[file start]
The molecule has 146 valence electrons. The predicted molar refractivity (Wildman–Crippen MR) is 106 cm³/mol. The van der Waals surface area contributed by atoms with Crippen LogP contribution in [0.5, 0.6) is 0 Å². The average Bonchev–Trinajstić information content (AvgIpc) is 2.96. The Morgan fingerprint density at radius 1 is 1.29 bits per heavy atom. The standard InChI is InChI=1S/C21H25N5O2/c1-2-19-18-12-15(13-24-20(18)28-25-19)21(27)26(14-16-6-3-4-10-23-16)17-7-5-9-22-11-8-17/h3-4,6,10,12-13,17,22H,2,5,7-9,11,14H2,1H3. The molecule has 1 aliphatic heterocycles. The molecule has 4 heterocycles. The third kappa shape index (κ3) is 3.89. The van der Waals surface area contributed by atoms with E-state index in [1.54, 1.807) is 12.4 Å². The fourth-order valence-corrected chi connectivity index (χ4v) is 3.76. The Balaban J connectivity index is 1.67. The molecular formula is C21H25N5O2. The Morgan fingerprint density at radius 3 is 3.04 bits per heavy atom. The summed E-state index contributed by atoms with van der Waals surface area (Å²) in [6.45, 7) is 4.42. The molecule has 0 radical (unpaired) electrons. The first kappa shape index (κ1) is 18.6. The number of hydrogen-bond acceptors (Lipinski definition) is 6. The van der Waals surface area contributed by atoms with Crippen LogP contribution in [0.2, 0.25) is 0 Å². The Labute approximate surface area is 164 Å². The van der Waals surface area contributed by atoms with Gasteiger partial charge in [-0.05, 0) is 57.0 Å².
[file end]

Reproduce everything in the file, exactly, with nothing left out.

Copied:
The molecule has 146 valence electrons. The predicted molar refractivity (Wildman–Crippen MR) is 106 cm³/mol. The van der Waals surface area contributed by atoms with Crippen LogP contribution in [0.5, 0.6) is 0 Å². The average Bonchev–Trinajstić information content (AvgIpc) is 2.96. The Morgan fingerprint density at radius 1 is 1.29 bits per heavy atom. The standard InChI is InChI=1S/C21H25N5O2/c1-2-19-18-12-15(13-24-20(18)28-25-19)21(27)26(14-16-6-3-4-10-23-16)17-7-5-9-22-11-8-17/h3-4,6,10,12-13,17,22H,2,5,7-9,11,14H2,1H3. The molecule has 1 aliphatic heterocycles. The molecule has 4 heterocycles. The third kappa shape index (κ3) is 3.89. The van der Waals surface area contributed by atoms with E-state index in [1.54, 1.807) is 12.4 Å². The fourth-order valence-corrected chi connectivity index (χ4v) is 3.76. The Balaban J connectivity index is 1.67. The molecular formula is C21H25N5O2. The Morgan fingerprint density at radius 3 is 3.04 bits per heavy atom. The summed E-state index contributed by atoms with van der Waals surface area (Å²) in [6.45, 7) is 4.42. The molecule has 0 radical (unpaired) electrons. The first kappa shape index (κ1) is 18.6. The number of hydrogen-bond acceptors (Lipinski definition) is 6. The van der Waals surface area contributed by atoms with Crippen LogP contribution in [0.2, 0.25) is 0 Å². The Labute approximate surface area is 164 Å². The van der Waals surface area contributed by atoms with Gasteiger partial charge in [-0.05, 0) is 57.0 Å².